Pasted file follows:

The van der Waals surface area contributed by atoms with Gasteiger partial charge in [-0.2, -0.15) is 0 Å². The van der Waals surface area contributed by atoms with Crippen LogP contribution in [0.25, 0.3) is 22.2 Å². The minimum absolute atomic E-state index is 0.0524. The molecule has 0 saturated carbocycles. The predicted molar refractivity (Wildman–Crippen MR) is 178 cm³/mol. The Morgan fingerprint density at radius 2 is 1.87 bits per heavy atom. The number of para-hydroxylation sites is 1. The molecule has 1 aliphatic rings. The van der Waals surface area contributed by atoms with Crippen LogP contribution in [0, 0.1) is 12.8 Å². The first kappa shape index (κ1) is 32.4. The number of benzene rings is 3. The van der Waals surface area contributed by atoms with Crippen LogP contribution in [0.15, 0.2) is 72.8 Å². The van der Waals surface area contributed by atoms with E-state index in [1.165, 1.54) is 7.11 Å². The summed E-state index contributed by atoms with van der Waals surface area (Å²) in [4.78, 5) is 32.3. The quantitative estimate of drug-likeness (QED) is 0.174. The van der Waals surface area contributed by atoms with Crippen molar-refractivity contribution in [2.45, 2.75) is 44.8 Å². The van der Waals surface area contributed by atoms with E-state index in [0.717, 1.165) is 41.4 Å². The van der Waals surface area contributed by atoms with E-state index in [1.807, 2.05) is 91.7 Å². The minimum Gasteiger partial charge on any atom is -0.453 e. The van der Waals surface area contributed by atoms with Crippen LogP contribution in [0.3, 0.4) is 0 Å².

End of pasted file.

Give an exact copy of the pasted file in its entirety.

The van der Waals surface area contributed by atoms with Gasteiger partial charge in [-0.2, -0.15) is 0 Å². The van der Waals surface area contributed by atoms with Crippen LogP contribution in [0.25, 0.3) is 22.2 Å². The minimum absolute atomic E-state index is 0.0524. The molecule has 0 saturated carbocycles. The predicted molar refractivity (Wildman–Crippen MR) is 178 cm³/mol. The Morgan fingerprint density at radius 2 is 1.87 bits per heavy atom. The number of para-hydroxylation sites is 1. The molecule has 1 aliphatic rings. The van der Waals surface area contributed by atoms with Crippen LogP contribution in [0, 0.1) is 12.8 Å². The first kappa shape index (κ1) is 32.4. The number of benzene rings is 3. The van der Waals surface area contributed by atoms with Crippen LogP contribution in [0.15, 0.2) is 72.8 Å². The van der Waals surface area contributed by atoms with E-state index in [1.165, 1.54) is 7.11 Å². The summed E-state index contributed by atoms with van der Waals surface area (Å²) in [4.78, 5) is 32.3. The quantitative estimate of drug-likeness (QED) is 0.174. The van der Waals surface area contributed by atoms with Crippen molar-refractivity contribution in [2.45, 2.75) is 44.8 Å². The van der Waals surface area contributed by atoms with E-state index in [0.717, 1.165) is 41.4 Å². The van der Waals surface area contributed by atoms with E-state index in [1.807, 2.05) is 91.7 Å². The minimum Gasteiger partial charge on any atom is -0.453 e. The van der Waals surface area contributed by atoms with Crippen LogP contribution in [0.3, 0.4) is 0 Å².